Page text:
We were a little surprised to learn, after Stephanie's left leg was amputated, that what remained of her leg above the knee was actually called the stump. That word sounds like slang, so she thought that there must be a more 'polite' term for it, but nope. Doctors sometimes called it the 'distal', or 'remnant', or 'residual limb', but even most medical professionals just called it a stump.
Stephanie's stump healed slowly, but without complications. She had to stay in bed, and had to deal with all the things she hated about hospitals — being poked and prodded at least hourly (often more frequently than that) by masked and gowned people, like she was radioactive; long waits for things that really can't wait, like a bedpan; answering the same basic health questions twelve to twenty times daily; and of course, the food.
You hear jokes and maybe tell jokes about hospital food, but with Steph it wasn't just a joke. I've explained this before, but it's about to be vital, so I'm going to explain it again.
Even when Stephanie was in perfect health, she only ate food that tasted good — and it wasn't a matter of choice. She wasn't turning her nose up because she wanted something better. She had a very delicate appetite, and if you put food in front of her that didn't taste good, it would shut her appetite down. For lack of a better way to describe this, think of it another of her medical conditions, though it was never diagnosed or treated.
At home, her delicate appetite wasn't usually a problem. If she didn't care for the food on her plate, I'd eat it and she'd prepare something else. In restaurants, if she was disappointed with her entrée, again, I'd eat it, and when we came home she'd find or prep something she could eat.
In the hospital, though, there's no easy alternative to hospital food. Everyone eats it, and everyone complains about it. Stephanie often couldn't eat it, and with no alternative, that means she often didn't eat.
Some meals in the hospital were palatable enough that Steph could eat them, but most weren't. After a streak of several inedible meals, her appetite shut down even more than it usually did, so that even a pretty good meal made her nauseous. This happened several times, during her post-op stay at UW Hospital.
I ran errands, bringing Stephanie non-medical meals from the hospital cafeteria, or sandwiches from a nearby sub shop that she usually liked, or a filet-o-fish and fries from McDonald's, or carry-out linguini from an Italian restaurant, or yogurt from the grocery — anything Steph thought she might be able to eat. Sometimes she ate it, but often she had no appetite and couldn't.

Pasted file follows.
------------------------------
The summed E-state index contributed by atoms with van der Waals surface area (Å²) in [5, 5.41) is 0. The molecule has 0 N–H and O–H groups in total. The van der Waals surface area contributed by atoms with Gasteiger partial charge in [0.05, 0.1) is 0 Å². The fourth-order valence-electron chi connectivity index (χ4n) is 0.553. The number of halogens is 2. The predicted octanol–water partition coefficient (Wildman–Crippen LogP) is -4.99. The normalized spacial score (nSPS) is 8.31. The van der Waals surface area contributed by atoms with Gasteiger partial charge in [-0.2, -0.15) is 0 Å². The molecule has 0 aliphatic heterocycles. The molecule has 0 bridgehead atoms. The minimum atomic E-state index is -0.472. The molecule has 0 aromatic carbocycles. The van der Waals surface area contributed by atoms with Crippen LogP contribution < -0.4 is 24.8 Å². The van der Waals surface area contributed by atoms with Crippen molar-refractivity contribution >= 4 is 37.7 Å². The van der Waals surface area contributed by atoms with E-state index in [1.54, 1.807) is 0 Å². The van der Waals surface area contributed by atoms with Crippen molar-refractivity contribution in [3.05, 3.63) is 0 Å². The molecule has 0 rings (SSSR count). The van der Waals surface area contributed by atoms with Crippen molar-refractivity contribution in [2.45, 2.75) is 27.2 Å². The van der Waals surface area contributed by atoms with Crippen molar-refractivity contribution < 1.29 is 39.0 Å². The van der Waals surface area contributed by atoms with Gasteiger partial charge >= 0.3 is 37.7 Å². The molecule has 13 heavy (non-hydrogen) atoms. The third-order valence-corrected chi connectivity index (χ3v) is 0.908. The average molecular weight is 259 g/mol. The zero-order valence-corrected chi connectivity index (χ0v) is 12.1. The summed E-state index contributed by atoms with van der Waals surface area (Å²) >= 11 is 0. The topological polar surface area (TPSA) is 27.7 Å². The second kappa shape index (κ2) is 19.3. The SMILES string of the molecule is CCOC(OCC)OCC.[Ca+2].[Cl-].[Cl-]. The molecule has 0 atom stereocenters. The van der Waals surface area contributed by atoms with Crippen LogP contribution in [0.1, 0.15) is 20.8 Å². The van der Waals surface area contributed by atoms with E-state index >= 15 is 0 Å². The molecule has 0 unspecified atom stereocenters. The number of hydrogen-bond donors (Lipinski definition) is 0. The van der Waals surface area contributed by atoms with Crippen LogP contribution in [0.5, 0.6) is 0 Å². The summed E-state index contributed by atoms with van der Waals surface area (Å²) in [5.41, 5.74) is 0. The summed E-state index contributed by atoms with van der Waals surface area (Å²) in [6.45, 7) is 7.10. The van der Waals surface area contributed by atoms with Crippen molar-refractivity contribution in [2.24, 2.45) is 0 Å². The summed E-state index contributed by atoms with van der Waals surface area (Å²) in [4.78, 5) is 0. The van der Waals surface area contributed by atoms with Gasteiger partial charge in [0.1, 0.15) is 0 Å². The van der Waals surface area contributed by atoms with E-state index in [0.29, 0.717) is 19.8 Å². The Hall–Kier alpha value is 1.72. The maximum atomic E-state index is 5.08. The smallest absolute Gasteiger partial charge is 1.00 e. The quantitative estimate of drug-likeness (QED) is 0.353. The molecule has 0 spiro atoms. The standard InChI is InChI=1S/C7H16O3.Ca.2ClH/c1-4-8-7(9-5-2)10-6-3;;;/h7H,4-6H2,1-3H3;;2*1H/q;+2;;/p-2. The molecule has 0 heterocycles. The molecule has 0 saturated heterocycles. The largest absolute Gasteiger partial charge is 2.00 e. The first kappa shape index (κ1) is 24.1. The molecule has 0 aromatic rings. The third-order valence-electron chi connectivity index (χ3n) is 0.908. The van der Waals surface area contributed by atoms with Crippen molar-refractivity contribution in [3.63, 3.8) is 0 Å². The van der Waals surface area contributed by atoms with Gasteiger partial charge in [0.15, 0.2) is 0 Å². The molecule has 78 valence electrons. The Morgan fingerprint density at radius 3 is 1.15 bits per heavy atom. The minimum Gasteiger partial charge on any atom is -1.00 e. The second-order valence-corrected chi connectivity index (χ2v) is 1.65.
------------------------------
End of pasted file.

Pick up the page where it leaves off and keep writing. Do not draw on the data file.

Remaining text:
Over her two weeks recuperating at the hospital, she ate less and less. By the end of her stay she was eating perhaps one meal's worth of food every two days. There was always food un-eaten on her plate. We felt it was worrisome, and spoke to the doctors about her lack of appetite. They didn't think it was a serious problem, or perhaps we just didn't explain it well enough.
Every time we described all of this, during the crisis and afterwards, to medical people or just to people-people, even to friends and family, nobody quite understood, so let's say it again:
Steph wasn't refusing to eat. She wasn't holding out for access to Twinkies. She wasn't eating because she wasn't able to eat. When she had no appetite, if she tried to eat something anyway, she'd barf it up. Many times, she looked at the food and asked me to take it away; the sight of it sickened her.
And yet, the ordinary schedule for post-amputation recovery rolled on. Her stump had healed enough that Steph was due to be transferred to a different hospital, one that specializes in physical therapy, where they were going to teach her how to get in and out of her wheelchair, among other things, and work on strengthening her remaining leg.
This next hospital was called UW Health at The American Center, named for the sprawling industrial park where it had been built, on Madison's far east side. Reading the admission brochure, Steph and I giggled at how often they used the word 'holistic', and she said, "I hope this is a real hospital." We thought that was funny, but in hindsight it wasn't.
I don't know the legal or linguistic definition of 'hospital', but you'll notice that this facility is called UW Health at The American Center — the word 'hospital' isn't part of the place's name. The American Center has doctors only during the day. With no MDs in the building overnight, it's not what I would think of as a hospital. It's more like a clinic, where doctors work 9-5 but patients spend the night.
We didn't know that, though, not yet, but man o man, we were about to find out.
Next: All hell breaks loose at the American Center.